Letters To The Editor


March 14, 2007

NAACP's battles aren't just `symbolic'

Earl Ofari Hutchinson's column "Class struggle for NAACP" (Opinion * Commentary, March 9) accuses the National Association for the Advancement of Colored People of embracing "showy, symbolic fights" and engaging in partisanship. Nothing could be further from the truth.

Despite criticism from modern-day Republicans seeking exemption from any criticism of their hostility to civil rights and from Democrats of years ago who were angered when we praised Republicans for their one-time support of civil rights, the NAACP has always been committed to nonpartisanship.

Nor do we engage in "showy, symbolic fights" -- unless that's what he thinks the Norwalk, Conn., NAACP's calls for the removal of local judges accused of bullying minority defendants are all about; or the actions of the St. Paul, Minn., NAACP in defending the city's first black fire chief against criticism from the majority-white firefighters union; or the Sulphur Springs, Texas, NAACP's complaints that a local black man's injuries were racially motivated; or the NAACP's joining with singer-activist Bono to fight AIDS, hunger and poverty in Africa.

Or maybe he thought North Carolina NAACP President William Barber's advocacy of a 14-point public policy agenda for the state's legislature was showy and symbolic.

Or maybe the NAACP's complaint that blacks were 250 times more likely than whites to be subjected to traffic stops in Slater, Mo., was showy and symbolic too.

These and other actions of our 2,000 branches scattered around America are the daily front-line responses from the NAACP to harsh racial conditions, deeds and actions.

Rather than a "retreat from visible, cutting-edge activism on thorny racial and economic problems," as Mr. Hutchinson says, today's NAACP is engaged in daily battles against such outrages across the country.

We've done so for almost 100 years -- and as long as discrimination persists, we'll keep on.

Julian Bond


The writer is board chairman of the NAACP.

Gun rights belong to every citizen

Paul Helmke, president of the Brady Center to Prevent Handgun Violence, claims that the gun rights ruling by the D.C. Court of Appeals disregarded 70 years of legal precedent ("Court voids D.C. ban on firearms," March 10).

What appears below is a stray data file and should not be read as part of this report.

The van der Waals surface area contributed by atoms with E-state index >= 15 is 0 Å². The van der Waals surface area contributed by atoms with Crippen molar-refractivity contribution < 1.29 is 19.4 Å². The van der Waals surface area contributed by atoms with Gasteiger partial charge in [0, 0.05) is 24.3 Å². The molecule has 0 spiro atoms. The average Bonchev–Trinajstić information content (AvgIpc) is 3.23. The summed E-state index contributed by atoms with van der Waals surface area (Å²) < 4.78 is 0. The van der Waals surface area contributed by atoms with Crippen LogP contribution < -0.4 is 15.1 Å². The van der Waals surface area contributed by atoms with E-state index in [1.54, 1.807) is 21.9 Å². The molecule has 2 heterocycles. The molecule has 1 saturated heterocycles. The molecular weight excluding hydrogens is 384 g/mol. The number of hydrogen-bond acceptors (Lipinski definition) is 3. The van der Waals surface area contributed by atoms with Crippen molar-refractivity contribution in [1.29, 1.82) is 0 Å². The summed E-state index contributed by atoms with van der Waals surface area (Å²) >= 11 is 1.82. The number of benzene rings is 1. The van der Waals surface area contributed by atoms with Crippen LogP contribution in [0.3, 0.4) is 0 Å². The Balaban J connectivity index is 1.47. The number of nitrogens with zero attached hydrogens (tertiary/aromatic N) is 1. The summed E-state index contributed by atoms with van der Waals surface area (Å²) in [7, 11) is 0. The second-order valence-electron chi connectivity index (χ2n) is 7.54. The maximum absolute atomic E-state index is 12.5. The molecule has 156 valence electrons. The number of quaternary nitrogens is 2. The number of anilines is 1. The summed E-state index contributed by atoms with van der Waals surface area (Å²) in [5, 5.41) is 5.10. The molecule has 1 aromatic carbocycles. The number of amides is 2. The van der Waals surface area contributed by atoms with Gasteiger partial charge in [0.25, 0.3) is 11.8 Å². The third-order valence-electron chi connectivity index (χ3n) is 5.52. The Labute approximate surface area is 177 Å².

However, in its 1939 ruling United States v. Miller, the Supreme Court made it very clear what the "militia" referred to in the Second Amendment is.

The court wrote: "The term militia appears from the debates in the convention, the history and legislation of colonies and states, and the writings of approved commentators. These show plainly enough that the militia comprised all males physically capable of acting in concert for the common defense. ...

"And further, that ordinarily when called for service these men were expected to appear bearing arms supplied by themselves and of the kind in common use at the time."

The people are the militia, not the National Guard.

And therefore the right to bear arms is reserved for and conferred upon the people.

James Mullen

White Hall

Tough D.C. gun laws didn't stop criminals

The item "Spike in violent crime tied to access to guns" (March 9) carried an interesting bit of timing: It ran on the very day an appellate court struck down Washington's ban on privately owned guns ("Court voids D.C. ban on firearms," March 10).

Even with its extremely restrictive gun laws, Washington has had one of the highest murder rates in the country.

Yet law-abiding citizens had to petition the courts to reverse the law so that they would be allowed to own guns for the purpose of protecting themselves against those who chose to ignore the law.

This proves once again that gun laws are unenforceable, whether they be constitutional or not.

Michael Connell


Consult prisoners on prison violence

As Marylanders have seen over the last few months, the violence in correctional facilities affects us all ("Inmate stabs guard," March 3).

The tragic deaths of correctional officers have left more questions than answers.

The fact that several inmates have lost their lives also is a clear example of how the system has failed.

It is time for lawmakers to take their questions to those on the inside and hear from those behind the walls.

Prisoners need to be treated with respect and dignity. They need to know that there is hope. Their lives are worth more than the constant threat of violence in Maryland prisons suggests they are.

Many of those in prisons will one day return home. They need to be supported and included in our communities.

Maryland needs to become more progressive in its consideration of the incarcerated.

Connie Smith


The writer is the founder of Families Against Injustice, a group that advocates for prisoners and their families.

President's powers damage democracy

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